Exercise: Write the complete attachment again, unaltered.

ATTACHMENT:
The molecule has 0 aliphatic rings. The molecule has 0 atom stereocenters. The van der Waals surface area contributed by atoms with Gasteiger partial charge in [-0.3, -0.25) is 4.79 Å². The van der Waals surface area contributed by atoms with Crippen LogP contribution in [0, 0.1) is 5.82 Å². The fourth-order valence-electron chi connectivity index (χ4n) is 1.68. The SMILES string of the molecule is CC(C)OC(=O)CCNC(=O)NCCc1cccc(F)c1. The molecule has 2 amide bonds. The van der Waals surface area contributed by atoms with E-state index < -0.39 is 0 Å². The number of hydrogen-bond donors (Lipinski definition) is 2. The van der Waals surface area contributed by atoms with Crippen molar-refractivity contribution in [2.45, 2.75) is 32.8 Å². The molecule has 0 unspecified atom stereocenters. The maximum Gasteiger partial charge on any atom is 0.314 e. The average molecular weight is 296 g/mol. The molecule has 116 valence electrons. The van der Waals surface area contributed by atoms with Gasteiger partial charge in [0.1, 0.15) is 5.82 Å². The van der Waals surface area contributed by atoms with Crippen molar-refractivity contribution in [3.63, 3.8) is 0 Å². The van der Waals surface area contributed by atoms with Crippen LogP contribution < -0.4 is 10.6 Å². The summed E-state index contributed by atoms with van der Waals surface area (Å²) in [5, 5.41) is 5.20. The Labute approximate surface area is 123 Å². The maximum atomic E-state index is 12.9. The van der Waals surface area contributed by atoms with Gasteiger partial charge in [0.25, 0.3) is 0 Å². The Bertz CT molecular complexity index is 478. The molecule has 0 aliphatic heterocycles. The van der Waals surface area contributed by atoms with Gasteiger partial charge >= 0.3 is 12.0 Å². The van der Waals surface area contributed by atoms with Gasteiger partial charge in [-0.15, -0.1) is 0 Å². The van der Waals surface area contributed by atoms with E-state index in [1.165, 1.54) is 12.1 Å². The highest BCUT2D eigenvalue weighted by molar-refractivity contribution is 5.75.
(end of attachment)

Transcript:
The molecule has 0 aliphatic rings. The molecule has 0 atom stereocenters. The van der Waals surface area contributed by atoms with Gasteiger partial charge in [-0.3, -0.25) is 4.79 Å². The van der Waals surface area contributed by atoms with Crippen LogP contribution in [0, 0.1) is 5.82 Å². The fourth-order valence-electron chi connectivity index (χ4n) is 1.68. The SMILES string of the molecule is CC(C)OC(=O)CCNC(=O)NCCc1cccc(F)c1. The molecule has 2 amide bonds. The van der Waals surface area contributed by atoms with E-state index < -0.39 is 0 Å². The number of hydrogen-bond donors (Lipinski definition) is 2. The van der Waals surface area contributed by atoms with Crippen molar-refractivity contribution in [2.45, 2.75) is 32.8 Å². The molecule has 0 unspecified atom stereocenters. The maximum Gasteiger partial charge on any atom is 0.314 e. The average molecular weight is 296 g/mol. The molecule has 116 valence electrons. The van der Waals surface area contributed by atoms with Gasteiger partial charge in [0.1, 0.15) is 5.82 Å². The van der Waals surface area contributed by atoms with Crippen molar-refractivity contribution in [3.63, 3.8) is 0 Å². The van der Waals surface area contributed by atoms with Crippen LogP contribution < -0.4 is 10.6 Å². The summed E-state index contributed by atoms with van der Waals surface area (Å²) in [5, 5.41) is 5.20. The Labute approximate surface area is 123 Å². The maximum atomic E-state index is 12.9. The van der Waals surface area contributed by atoms with Gasteiger partial charge in [0.25, 0.3) is 0 Å². The Bertz CT molecular complexity index is 478. The molecule has 0 aliphatic heterocycles. The van der Waals surface area contributed by atoms with Gasteiger partial charge >= 0.3 is 12.0 Å². The van der Waals surface area contributed by atoms with Gasteiger partial charge in [-0.15, -0.1) is 0 Å². The van der Waals surface area contributed by atoms with E-state index in [1.165, 1.54) is 12.1 Å². The highest BCUT2D eigenvalue weighted by molar-refractivity contribution is 5.75.